Czechs begin to restrain hydrogen

Published: 03.07.2019 Related countries:  Korea (south) Korea (south)

The first four public filling stations will be built in Prague, Brno, Ostrava and Záluží u Litvínova.

Those who are interested in eco-friendly transport technology will open the way to another technology replacing conventional combustion engines next year.

During the first quarter, the first four hydrogen filling stations will be created and, together with this, manufacturers will launch the sale of hydrogen cars in the Czech Republic.

The first stands for hydrogen replenishment to the public will be in Litvínov, Prague, Brno and Ostrava. Their construction was supported by the Ministry of Transport subsidies of 150 million crowns, said Jan Bezděkovský, a deputy of the Minister of Transport for Clean Mobility. Selected projects represent the start of building a network that should have twelve to fifteen publicly accessible stations in 2025, and after five years, there should ideally be 80 stations in the Czech Republic, where owners can recharge hydrogen cars.

Currently the closest stations are in Záluží near Litvínov and in Ostrava's Hranečník terminal. It is being built by the Ostrava-based transport company for about 70 million crowns, but it should be open to other carriers as well as to future owners of passenger cars powered by hydrogen fuel cells. "The capacity should be for thirty buses to be used in the future by carriers operating on suburban lines," said Daniel Morys, Chairman of the Board of Directors of the Ostrava Public Transport Company. The remaining three stations will be built with state support by Benzina. Every day, 30 to 60 cars could use each of them. Stands with separate hoses for filling cars and buses will have a capacity of 150 to 300 kilograms of compressed hydrogen. The passenger car tank holds five kilograms of fuel (about 500 km range) and a seven-fold bus tank, said Jiří Hájek, Director of Unipetrol Education and Innovation Center.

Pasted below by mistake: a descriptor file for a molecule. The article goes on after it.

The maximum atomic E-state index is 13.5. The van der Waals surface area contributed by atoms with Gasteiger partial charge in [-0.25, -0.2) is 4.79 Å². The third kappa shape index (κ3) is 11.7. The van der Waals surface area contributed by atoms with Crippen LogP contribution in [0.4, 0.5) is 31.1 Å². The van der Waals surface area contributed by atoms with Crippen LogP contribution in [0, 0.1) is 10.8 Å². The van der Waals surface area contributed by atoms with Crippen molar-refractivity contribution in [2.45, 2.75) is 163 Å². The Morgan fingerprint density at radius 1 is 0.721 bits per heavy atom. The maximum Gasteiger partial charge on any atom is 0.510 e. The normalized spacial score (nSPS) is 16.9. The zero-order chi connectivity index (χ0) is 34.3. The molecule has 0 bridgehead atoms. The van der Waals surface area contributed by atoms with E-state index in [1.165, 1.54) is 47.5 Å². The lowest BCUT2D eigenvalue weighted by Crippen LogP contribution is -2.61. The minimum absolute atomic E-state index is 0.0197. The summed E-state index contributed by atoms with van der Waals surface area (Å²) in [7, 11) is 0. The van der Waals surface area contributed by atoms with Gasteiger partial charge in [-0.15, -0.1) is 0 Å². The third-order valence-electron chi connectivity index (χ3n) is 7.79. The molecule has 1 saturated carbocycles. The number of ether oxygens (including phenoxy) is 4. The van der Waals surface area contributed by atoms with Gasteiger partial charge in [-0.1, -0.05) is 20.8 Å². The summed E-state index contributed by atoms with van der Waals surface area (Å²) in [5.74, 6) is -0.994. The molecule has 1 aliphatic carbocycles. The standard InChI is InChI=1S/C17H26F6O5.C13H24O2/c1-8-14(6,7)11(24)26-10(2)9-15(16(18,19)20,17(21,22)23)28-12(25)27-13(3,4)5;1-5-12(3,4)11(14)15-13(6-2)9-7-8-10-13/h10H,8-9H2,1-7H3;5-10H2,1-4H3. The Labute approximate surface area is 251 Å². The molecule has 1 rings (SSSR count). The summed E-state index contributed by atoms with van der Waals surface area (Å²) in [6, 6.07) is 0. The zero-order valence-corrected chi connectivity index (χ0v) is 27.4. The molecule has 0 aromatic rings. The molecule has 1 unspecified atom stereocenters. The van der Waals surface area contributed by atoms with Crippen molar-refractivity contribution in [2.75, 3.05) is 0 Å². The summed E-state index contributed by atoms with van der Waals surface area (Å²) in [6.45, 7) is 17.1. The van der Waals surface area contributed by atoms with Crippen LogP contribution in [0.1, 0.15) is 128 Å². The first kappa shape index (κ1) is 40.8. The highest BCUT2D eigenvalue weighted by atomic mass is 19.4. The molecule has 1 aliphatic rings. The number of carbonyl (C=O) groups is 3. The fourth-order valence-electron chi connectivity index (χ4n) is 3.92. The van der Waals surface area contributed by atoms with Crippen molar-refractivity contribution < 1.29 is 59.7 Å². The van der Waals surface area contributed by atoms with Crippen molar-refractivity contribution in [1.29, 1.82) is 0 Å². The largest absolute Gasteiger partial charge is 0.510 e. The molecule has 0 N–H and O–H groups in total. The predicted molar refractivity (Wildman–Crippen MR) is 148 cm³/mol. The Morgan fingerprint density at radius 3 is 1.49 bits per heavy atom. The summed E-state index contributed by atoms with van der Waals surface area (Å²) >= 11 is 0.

Slippage against Europe and electricity

While there are dozens of stations in Germany, which is a hydrogen in Europe, there is only one in the Czech Republic since 2009. It is run by the Research Institute of Nuclear Research in Řež in Neratovice. It is not a station open to the public. Originally it was used for refueling of a bus running on the city line in Neratovice, after the completion of this project it works purely as a test, ”said Petr Lamač, Head of the Commercial Department of the Nuclear Research Institute.

Missing hydrogen stations are already complicating the life of automotive companies. “We had an offer to test a hydrogen car, but we had to refuse it. There is no place to refuel in the Czech Republic, ”said Václav Mach, head of the Pilsen prototype center Akka.

First it must be where to refuel

For the same reason, hydrogen cars cannot be settled in the garages of more affluent Czechs. The first step to using hydrogen as an alternative to battery electric vehicles must be to build at least a basic filling station network. Only this will allow the gradual expansion of technology to ordinary drivers.

"We are promised from Hyundai and Toyota manufacturers that hydrogen cars will be launched on the Czech market when filling stations are created," Bezdekovsky added. This is confirmed by the spokesman of the Czech Toyota agency, Jitka Jechová. According to her, at the moment of opening the first filling stations, dealers will start offering the Mirai hydrogen model.

In total, the Ministry of Transport expects roughly a quarter of a billion crowns to support the establishment of a basic hydrogen filling station network. The first call, which results in the aforementioned four stations this spring, was supplemented by another subsidy call in which another one hundred million crowns is prepared for investors. Of these, up to 85 percent of their construction costs can be paid.

According to a ministerial study, Czech roads could travel up to twelve and a half thousand hydrogen-powered passenger cars and another 700 buses if at least 12 public filling stations could be built. Apart from the lack of infrastructure, the massive expansion of hydrogen cars is largely prevented by the high price - which is even higher than that of conventional electric vehicles. For example, the price of the above-mentioned Toyota Mirai is about two million crowns. Within ten years - with the advent of the third generation hydrogen model - the Japanese automaker promises to compare prices to hybrid cars. They should therefore be available for less than a million crowns.

Source: Mlada Fronta Dnes

Provided by team CzechTrade Seoul